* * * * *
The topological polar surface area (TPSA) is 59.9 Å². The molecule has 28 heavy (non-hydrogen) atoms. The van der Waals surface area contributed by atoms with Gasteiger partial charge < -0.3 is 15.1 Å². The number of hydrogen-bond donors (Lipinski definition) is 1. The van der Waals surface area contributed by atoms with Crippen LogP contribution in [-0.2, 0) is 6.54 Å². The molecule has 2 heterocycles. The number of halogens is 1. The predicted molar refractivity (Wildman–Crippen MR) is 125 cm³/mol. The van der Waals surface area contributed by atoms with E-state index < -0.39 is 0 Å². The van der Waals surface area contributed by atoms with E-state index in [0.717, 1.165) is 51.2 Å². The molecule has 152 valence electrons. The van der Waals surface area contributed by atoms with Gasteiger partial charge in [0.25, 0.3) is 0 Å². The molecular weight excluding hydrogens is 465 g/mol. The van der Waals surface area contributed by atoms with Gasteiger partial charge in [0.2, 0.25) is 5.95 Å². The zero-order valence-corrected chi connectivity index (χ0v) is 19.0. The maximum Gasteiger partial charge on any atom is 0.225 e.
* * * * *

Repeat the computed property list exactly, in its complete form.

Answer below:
The topological polar surface area (TPSA) is 59.9 Å². The molecule has 28 heavy (non-hydrogen) atoms. The van der Waals surface area contributed by atoms with Gasteiger partial charge < -0.3 is 15.1 Å². The number of hydrogen-bond donors (Lipinski definition) is 1. The van der Waals surface area contributed by atoms with Crippen LogP contribution in [-0.2, 0) is 6.54 Å². The molecule has 2 heterocycles. The number of halogens is 1. The predicted molar refractivity (Wildman–Crippen MR) is 125 cm³/mol. The van der Waals surface area contributed by atoms with E-state index < -0.39 is 0 Å². The van der Waals surface area contributed by atoms with E-state index in [0.717, 1.165) is 51.2 Å². The molecule has 152 valence electrons. The van der Waals surface area contributed by atoms with Gasteiger partial charge in [0.25, 0.3) is 0 Å². The molecular weight excluding hydrogens is 465 g/mol. The van der Waals surface area contributed by atoms with Gasteiger partial charge in [0.2, 0.25) is 5.95 Å². The zero-order valence-corrected chi connectivity index (χ0v) is 19.0. The maximum Gasteiger partial charge on any atom is 0.225 e.